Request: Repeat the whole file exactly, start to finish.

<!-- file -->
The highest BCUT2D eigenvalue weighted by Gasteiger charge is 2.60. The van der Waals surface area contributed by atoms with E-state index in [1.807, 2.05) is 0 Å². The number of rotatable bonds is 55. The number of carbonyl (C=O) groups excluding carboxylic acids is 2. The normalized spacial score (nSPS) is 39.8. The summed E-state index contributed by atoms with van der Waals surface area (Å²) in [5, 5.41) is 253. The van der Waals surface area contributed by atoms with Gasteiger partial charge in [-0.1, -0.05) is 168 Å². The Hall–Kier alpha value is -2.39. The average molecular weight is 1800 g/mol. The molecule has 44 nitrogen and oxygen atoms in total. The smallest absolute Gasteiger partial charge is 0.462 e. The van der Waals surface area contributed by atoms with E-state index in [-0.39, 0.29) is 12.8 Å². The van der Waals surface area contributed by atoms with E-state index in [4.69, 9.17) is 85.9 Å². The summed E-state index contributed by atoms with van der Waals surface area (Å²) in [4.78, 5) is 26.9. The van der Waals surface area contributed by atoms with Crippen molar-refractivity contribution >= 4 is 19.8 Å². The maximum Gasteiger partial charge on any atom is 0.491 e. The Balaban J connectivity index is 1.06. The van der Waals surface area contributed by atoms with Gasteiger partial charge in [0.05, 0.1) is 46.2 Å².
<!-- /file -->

The highest BCUT2D eigenvalue weighted by Gasteiger charge is 2.60. The van der Waals surface area contributed by atoms with E-state index in [1.807, 2.05) is 0 Å². The number of rotatable bonds is 55. The number of carbonyl (C=O) groups excluding carboxylic acids is 2. The normalized spacial score (nSPS) is 39.8. The summed E-state index contributed by atoms with van der Waals surface area (Å²) in [5, 5.41) is 253. The van der Waals surface area contributed by atoms with Gasteiger partial charge in [-0.1, -0.05) is 168 Å². The Hall–Kier alpha value is -2.39. The average molecular weight is 1800 g/mol. The molecule has 44 nitrogen and oxygen atoms in total. The smallest absolute Gasteiger partial charge is 0.462 e. The van der Waals surface area contributed by atoms with E-state index in [-0.39, 0.29) is 12.8 Å². The van der Waals surface area contributed by atoms with E-state index in [4.69, 9.17) is 85.9 Å². The summed E-state index contributed by atoms with van der Waals surface area (Å²) in [4.78, 5) is 26.9. The van der Waals surface area contributed by atoms with Crippen molar-refractivity contribution >= 4 is 19.8 Å². The maximum Gasteiger partial charge on any atom is 0.491 e. The Balaban J connectivity index is 1.06. The van der Waals surface area contributed by atoms with Gasteiger partial charge in [0.05, 0.1) is 46.2 Å².